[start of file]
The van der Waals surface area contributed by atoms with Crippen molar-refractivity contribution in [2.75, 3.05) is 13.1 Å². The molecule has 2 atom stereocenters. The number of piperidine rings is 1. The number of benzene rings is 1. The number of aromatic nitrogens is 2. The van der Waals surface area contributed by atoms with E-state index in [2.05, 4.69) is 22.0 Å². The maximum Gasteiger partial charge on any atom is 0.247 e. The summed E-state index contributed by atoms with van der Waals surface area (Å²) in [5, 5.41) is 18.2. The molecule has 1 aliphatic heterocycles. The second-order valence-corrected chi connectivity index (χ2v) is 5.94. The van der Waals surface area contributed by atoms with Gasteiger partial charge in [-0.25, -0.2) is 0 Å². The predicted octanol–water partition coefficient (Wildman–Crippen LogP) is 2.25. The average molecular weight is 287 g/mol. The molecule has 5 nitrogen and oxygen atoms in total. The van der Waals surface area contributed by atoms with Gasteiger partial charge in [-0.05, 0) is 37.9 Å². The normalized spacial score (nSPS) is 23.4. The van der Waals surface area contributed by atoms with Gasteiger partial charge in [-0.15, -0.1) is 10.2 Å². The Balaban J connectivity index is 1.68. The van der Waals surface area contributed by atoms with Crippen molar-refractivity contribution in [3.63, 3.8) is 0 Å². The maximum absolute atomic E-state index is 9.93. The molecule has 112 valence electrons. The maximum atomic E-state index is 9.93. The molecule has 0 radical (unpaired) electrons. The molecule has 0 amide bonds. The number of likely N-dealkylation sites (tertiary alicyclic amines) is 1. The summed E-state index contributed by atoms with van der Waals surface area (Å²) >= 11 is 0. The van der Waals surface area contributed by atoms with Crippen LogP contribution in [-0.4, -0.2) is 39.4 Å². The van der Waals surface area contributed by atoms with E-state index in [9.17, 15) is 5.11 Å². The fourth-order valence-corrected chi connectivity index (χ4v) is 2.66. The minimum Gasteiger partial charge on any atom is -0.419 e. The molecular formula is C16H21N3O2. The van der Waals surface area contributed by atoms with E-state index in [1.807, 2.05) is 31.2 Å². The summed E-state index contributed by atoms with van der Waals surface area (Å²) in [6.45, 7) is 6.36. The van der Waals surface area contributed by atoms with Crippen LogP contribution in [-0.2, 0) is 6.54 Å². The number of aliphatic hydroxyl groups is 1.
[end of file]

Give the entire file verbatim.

The van der Waals surface area contributed by atoms with Crippen molar-refractivity contribution in [2.75, 3.05) is 13.1 Å². The molecule has 2 atom stereocenters. The number of piperidine rings is 1. The number of benzene rings is 1. The number of aromatic nitrogens is 2. The van der Waals surface area contributed by atoms with E-state index in [2.05, 4.69) is 22.0 Å². The maximum Gasteiger partial charge on any atom is 0.247 e. The summed E-state index contributed by atoms with van der Waals surface area (Å²) in [5, 5.41) is 18.2. The molecule has 1 aliphatic heterocycles. The second-order valence-corrected chi connectivity index (χ2v) is 5.94. The van der Waals surface area contributed by atoms with Gasteiger partial charge in [-0.25, -0.2) is 0 Å². The predicted octanol–water partition coefficient (Wildman–Crippen LogP) is 2.25. The average molecular weight is 287 g/mol. The molecule has 5 nitrogen and oxygen atoms in total. The van der Waals surface area contributed by atoms with Gasteiger partial charge in [-0.05, 0) is 37.9 Å². The normalized spacial score (nSPS) is 23.4. The van der Waals surface area contributed by atoms with Gasteiger partial charge in [-0.15, -0.1) is 10.2 Å². The Balaban J connectivity index is 1.68. The van der Waals surface area contributed by atoms with Crippen molar-refractivity contribution in [3.63, 3.8) is 0 Å². The maximum absolute atomic E-state index is 9.93. The molecule has 112 valence electrons. The maximum atomic E-state index is 9.93. The molecule has 0 radical (unpaired) electrons. The molecule has 0 amide bonds. The number of likely N-dealkylation sites (tertiary alicyclic amines) is 1. The summed E-state index contributed by atoms with van der Waals surface area (Å²) >= 11 is 0. The van der Waals surface area contributed by atoms with Crippen LogP contribution in [-0.4, -0.2) is 39.4 Å². The van der Waals surface area contributed by atoms with E-state index in [9.17, 15) is 5.11 Å². The fourth-order valence-corrected chi connectivity index (χ4v) is 2.66. The minimum Gasteiger partial charge on any atom is -0.419 e. The molecular formula is C16H21N3O2. The van der Waals surface area contributed by atoms with E-state index in [1.807, 2.05) is 31.2 Å². The summed E-state index contributed by atoms with van der Waals surface area (Å²) in [6.45, 7) is 6.36. The van der Waals surface area contributed by atoms with Crippen LogP contribution in [-0.2, 0) is 6.54 Å². The number of aliphatic hydroxyl groups is 1.